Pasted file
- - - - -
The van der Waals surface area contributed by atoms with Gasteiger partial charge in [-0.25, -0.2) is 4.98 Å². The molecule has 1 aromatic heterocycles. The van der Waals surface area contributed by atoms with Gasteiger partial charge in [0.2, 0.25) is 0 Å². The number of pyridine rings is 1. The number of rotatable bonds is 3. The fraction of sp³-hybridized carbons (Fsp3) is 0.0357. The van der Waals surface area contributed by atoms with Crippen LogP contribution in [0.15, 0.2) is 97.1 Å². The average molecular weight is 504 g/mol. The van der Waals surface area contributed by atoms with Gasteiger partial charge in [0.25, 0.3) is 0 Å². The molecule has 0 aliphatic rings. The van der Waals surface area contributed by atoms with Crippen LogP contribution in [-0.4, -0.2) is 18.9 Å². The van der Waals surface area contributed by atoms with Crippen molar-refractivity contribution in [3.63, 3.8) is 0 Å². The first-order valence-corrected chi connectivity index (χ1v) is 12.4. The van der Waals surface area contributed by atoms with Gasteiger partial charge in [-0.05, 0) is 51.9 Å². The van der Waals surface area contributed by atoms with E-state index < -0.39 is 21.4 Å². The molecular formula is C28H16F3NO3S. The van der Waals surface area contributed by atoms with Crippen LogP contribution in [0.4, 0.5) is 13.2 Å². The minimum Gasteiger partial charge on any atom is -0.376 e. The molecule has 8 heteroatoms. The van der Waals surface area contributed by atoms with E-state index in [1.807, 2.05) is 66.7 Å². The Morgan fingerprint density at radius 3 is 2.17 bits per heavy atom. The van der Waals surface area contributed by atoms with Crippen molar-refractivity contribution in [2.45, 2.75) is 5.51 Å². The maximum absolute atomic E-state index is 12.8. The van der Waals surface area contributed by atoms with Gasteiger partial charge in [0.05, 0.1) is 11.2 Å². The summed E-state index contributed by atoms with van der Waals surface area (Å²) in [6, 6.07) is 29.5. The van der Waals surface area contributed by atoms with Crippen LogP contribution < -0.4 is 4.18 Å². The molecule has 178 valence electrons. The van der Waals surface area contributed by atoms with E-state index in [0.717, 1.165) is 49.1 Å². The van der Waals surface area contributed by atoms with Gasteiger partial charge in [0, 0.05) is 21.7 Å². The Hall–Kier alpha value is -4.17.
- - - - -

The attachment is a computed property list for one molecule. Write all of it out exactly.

The van der Waals surface area contributed by atoms with Gasteiger partial charge in [-0.25, -0.2) is 4.98 Å². The molecule has 1 aromatic heterocycles. The van der Waals surface area contributed by atoms with Gasteiger partial charge in [0.2, 0.25) is 0 Å². The number of pyridine rings is 1. The number of rotatable bonds is 3. The fraction of sp³-hybridized carbons (Fsp3) is 0.0357. The van der Waals surface area contributed by atoms with Crippen LogP contribution in [0.15, 0.2) is 97.1 Å². The average molecular weight is 504 g/mol. The van der Waals surface area contributed by atoms with Gasteiger partial charge in [0.25, 0.3) is 0 Å². The molecule has 0 aliphatic rings. The van der Waals surface area contributed by atoms with Crippen LogP contribution in [-0.4, -0.2) is 18.9 Å². The van der Waals surface area contributed by atoms with Crippen molar-refractivity contribution in [3.63, 3.8) is 0 Å². The first-order valence-corrected chi connectivity index (χ1v) is 12.4. The van der Waals surface area contributed by atoms with Gasteiger partial charge in [-0.05, 0) is 51.9 Å². The van der Waals surface area contributed by atoms with E-state index < -0.39 is 21.4 Å². The molecular formula is C28H16F3NO3S. The van der Waals surface area contributed by atoms with Crippen LogP contribution in [0.4, 0.5) is 13.2 Å². The minimum Gasteiger partial charge on any atom is -0.376 e. The molecule has 8 heteroatoms. The van der Waals surface area contributed by atoms with E-state index in [1.807, 2.05) is 66.7 Å². The Morgan fingerprint density at radius 3 is 2.17 bits per heavy atom. The van der Waals surface area contributed by atoms with Crippen molar-refractivity contribution in [2.45, 2.75) is 5.51 Å². The maximum absolute atomic E-state index is 12.8. The van der Waals surface area contributed by atoms with Gasteiger partial charge in [0.05, 0.1) is 11.2 Å². The summed E-state index contributed by atoms with van der Waals surface area (Å²) in [6, 6.07) is 29.5. The van der Waals surface area contributed by atoms with Crippen LogP contribution < -0.4 is 4.18 Å². The molecule has 178 valence electrons. The van der Waals surface area contributed by atoms with E-state index in [0.717, 1.165) is 49.1 Å². The van der Waals surface area contributed by atoms with Gasteiger partial charge in [0, 0.05) is 21.7 Å². The Hall–Kier alpha value is -4.17.